Since she was a month old, eM’s been taken for walks twice a day. We walk to the two parks that are on each end of our road, and stop to watch the cows, hens, dogs, and birds on the way. Ever so often, we see a herd of goats or cows. On one memorable occasion, a passing political parade even included a camel and a horse!
Apart from stopping to look at these animals (which gives us a chance to practice our animal sounds), we invariably pause to chat with at least twenty people every day too.
There are quite a few children on our street, and they’re fascinated by eM. ‘Is she hungry? Does she have teeth? But then how will she learn to eat?’ They give her their footballs, and fly their kites for her; they show her pieces of chalk, and tell her about the time they went swimming. She, in turn, is happy to be the centre of attention and babbles back happily. She often finds the most active child around, and tries very hard to keep up with them!
The other demographic with whom we spend a lot of time is retirees and old people. Some of them are brisk walkers, reminding me of my dad. Others walk for the atmosphere, delighting in the birds and the flowers. All of them tell me about their children when they were young, or their grandchildren near or far. There’s a wistfulness in their voices when they talk about infants, and they’re as delighted as any child when eM waves and says ‘Hi!’ to them with a big beaming smile.
This being India, the land of zero political correctness, quite a few people intrude our personal space and pass on unwanted advice (often misinformed, if well-intentioned). There was one memorable instance early on when a person I’d never met before stuck her head out of the seventh floor window of a flat down the road, and yelled, ‘Go home! Go back home! Go now!’ Apparently you’re not ‘supposed’ to take babies out until they’re a year old. When faced with ‘suggestions’ like these, I either stretch the truth a little and say I don’t understand the local language at all; or, if pushed, snap back. (“If you put her in a carrier, she won’t ever learn how to walk.” To which my response was, “She knows how to walk, do YOU even know how carriers work?”)
Among the people we meet http://www.texasgoldengirl.com/ventolin/ frequently is an apple-cheeked old lady with paper-thin skin. She walks a little way with us daily. There’s always a smile on her face. She seems to talk to everyone in the (admittedly small) neighbourhood. She even introduced us to her visiting relatives, undaunted by the fact that I understand very little of what she says in Telugu! However, she isn’t a chatterbox. She listens as much as she talks. She doesn’t try to pull eM away or tug at her cheeks. She has a low, pleasant voice. In short, she’s exactly the kind of person I look forward to meeting.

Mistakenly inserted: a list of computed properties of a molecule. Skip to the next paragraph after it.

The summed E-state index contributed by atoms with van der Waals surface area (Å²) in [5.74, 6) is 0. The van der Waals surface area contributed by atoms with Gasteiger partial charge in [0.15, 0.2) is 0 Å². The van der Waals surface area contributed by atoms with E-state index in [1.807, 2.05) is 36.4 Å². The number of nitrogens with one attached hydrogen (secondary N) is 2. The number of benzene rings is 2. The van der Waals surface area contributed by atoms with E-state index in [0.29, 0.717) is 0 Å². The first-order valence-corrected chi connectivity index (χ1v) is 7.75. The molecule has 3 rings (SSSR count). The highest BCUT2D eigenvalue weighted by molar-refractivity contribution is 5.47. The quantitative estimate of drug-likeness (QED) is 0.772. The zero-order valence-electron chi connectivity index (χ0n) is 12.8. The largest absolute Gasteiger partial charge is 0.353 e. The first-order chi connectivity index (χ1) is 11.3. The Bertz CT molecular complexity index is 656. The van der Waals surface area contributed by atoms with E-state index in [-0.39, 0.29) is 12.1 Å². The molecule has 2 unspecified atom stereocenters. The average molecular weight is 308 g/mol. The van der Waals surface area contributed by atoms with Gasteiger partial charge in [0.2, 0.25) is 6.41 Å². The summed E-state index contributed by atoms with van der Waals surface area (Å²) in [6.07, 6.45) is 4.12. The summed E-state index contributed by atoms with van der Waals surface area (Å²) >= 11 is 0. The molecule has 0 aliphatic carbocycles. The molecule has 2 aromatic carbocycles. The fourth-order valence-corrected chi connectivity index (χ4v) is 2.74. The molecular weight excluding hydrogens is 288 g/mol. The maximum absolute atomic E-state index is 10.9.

However, for the last two months, we haven’t seen her, either on the walks, or in the courtyard of her house. I hoped she’d gone to one of her other children’s houses. I tried changing our walks’ timings each day, so we could find her. Just when I’d given up, I saw her leaning against the gate of her house this morning. She’d shrunk to half her already-elfin size. Her voice was a whisper as she said she’d fallen down and broken her hip. She had been on bed rest, with no way to get up or even talk, but, she said, “I saw you & the baby from my window every day. I didn’t want you to worry when you couldn’t see me.”
eM smiled at her then, and the old woman’s face lit up in a familiar wide beam, despite her obvious pain.
Encounters like these make me realize how special a baby can be. Would I ever have noticed this tiny old woman if it wasn’t for eM? What would she find to be happy about? Having a baby, and walking with them, allows for more social engagements than we would otherwise have. Each conversation, even if some are frustrating, are enriching experiences. In a generation where virtual connections supercede regular interactions, these are an easy way to connect and brighten yours, and other people’s’ days.
Do you walk with your baby?
Eight years into her journey from digital marketing newb to ninja, Akshaya has worked with the giants (Google), as well as startups (Anahat), and start-ups on their way to becoming giants (Zomato). She’s now working with the most challenging startup of them all – her baby girl – while freelancing. Every now & then, she gives up on the three hours of sleep available to her, and blogs at New Girl in Toronto.